Health Care Communication

The advancement of technology has changed all areas of life as it is known in the United States. Health care is no exception to the ever-changing world. Communications between health care providers and patients and between providers within the health care community. E-mail communications have proven beneficial to both patients and health care providers. When used correctly, e-mail communication also offers security to patients in relation to their personal health information using encryption.

E-mail is far form the only method of technologically advanced communications, and comparing and contrasting these differences will give further insight into the benefits of e-mail communication versus other forms of technology enhanced communication modalities. In addition to facilitating communication regarding patient health information, this modality of communication also enables health care providers to market products to patients.

Even though e-mail has come a long way toward advancing health care communications, technology is ever-changing and media and the advancement and use of social networking sites by health care facilities has further changed how the health care community uses e-mail communications. Even with all the changes that have come about through the introduction of e-mail communications, health care is, and should remain a personalized field, and must not allow technology to distance health care providers from their patients. E-mail Communications

E-mail communication is an electronic mail system that allows almost instant written messages to be sent to the receiver (Merriam-Webster, 2011). Even though e-mail is an electronic form of communication, it creates a written record of the communication.

Written records are valuable with health care communications, and e-mail communication allows providers and patients to capture records of communications as with traditional mail while still enabling the ease and speed of electronic communication. In health care, providers can use e-mail communication in many ways, from facilitating communication between the patient and provider or between providers to advertising health care services. E-mail is fast becoming a valued method for communication. Effective Method of Communication

Effective communication is vital in health care. No matter if that communication is between health care providers about a patient or between a health care provider and a patient, effective communication is vital to the care of the patient. E-mail communication offers health care service providers an effective form of communication to enable the facilitation of patient care. E-mail is an effective communication platform because it allows the participating entities to send and respond to communications in a timely manner.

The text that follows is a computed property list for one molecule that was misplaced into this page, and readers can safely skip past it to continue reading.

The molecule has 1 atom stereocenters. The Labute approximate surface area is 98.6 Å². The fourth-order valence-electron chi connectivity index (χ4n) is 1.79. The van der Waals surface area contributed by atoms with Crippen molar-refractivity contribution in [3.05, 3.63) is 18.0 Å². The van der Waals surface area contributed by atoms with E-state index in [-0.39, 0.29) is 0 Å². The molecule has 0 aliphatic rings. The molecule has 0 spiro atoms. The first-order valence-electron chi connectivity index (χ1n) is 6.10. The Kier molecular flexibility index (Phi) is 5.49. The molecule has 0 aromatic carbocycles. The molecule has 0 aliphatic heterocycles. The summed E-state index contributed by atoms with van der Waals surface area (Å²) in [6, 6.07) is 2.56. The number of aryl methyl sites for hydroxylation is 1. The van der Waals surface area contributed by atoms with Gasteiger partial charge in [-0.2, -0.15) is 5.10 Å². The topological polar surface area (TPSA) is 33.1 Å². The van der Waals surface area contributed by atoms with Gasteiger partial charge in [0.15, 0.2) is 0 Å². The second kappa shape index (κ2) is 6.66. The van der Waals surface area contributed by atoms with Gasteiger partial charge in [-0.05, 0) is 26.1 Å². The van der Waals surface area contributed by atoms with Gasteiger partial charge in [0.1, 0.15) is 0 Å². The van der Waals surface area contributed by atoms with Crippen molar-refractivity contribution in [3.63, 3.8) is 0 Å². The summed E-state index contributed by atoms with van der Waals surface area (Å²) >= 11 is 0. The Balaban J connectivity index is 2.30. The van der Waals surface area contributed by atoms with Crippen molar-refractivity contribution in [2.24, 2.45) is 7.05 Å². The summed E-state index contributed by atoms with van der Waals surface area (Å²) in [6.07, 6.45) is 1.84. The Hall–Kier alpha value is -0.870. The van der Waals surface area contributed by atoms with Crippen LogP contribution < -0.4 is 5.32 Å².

E-mail communication also enables health care practitioners to convey directions in a written format that will ensure the patient or other health care provider has the exact information the communicator is conveying. Another benefit to e-mail communication is a decrease in paper use, which could financially benefit the health care office, thus allowing funds to be used for other functions and increasing the efficiency of the office (American Medical Association, 2011). Benefits to Patients

E-mail platforms for communications can benefit patients in many ways. The primary benefit to patients is maintaining a written record of their medical information.

When a patient visits a health care provider, the provider generally has many instructions for the patient. It can be difficult for the patient to keep track of all the information given during an office visit. If available, an e-mail record of the instructions would be beneficial because the patient would not have to try to either write everything down during the appointment or try to remember all the details of what his or her health care provider told him or her during the appointment. Benefits to Health Care Providers

As illustrated, e-mail communication offers many benefits to patients. The use of e-mail communication is also beneficial to the health care provider in many ways. As with the patient, the creation of a written record of the communication is a distinct benefit. With a written record of the communication, the practitioner has documentation of instructions given to the patient. This is important in this age of litigation minded individuals who will call an attorney for any perceived wrongdoing by any health care practitioner (American Medical Association, 2011).

Another benefit of e-mail communications for health care practitioners is faster and more accurate communication with other health care providers. Frequently health care practitioners will consult with colleagues on patient care. E-mail allows the requesting provider to formulate his or her thoughts into cohesive written form, which is easy for the receiver to understand and respond to in a timely manner. In addition to facilitating clear communication with other providers, e-mail allows providers to respond to requests without interfering with patient care by having to answer an untimely phone call from a colleague. The Need for Confidentiality

As with any format where health care providers are transmitting confidential patient information, e-mail must be secure to maintain patient confidentiality as directed by the Health Insurance Portability and Accountability Act (HIPAA). While HIPAA does not specifically address one form of electronic record transmission, it is clear that any electronic transmission of private patient information must be secure.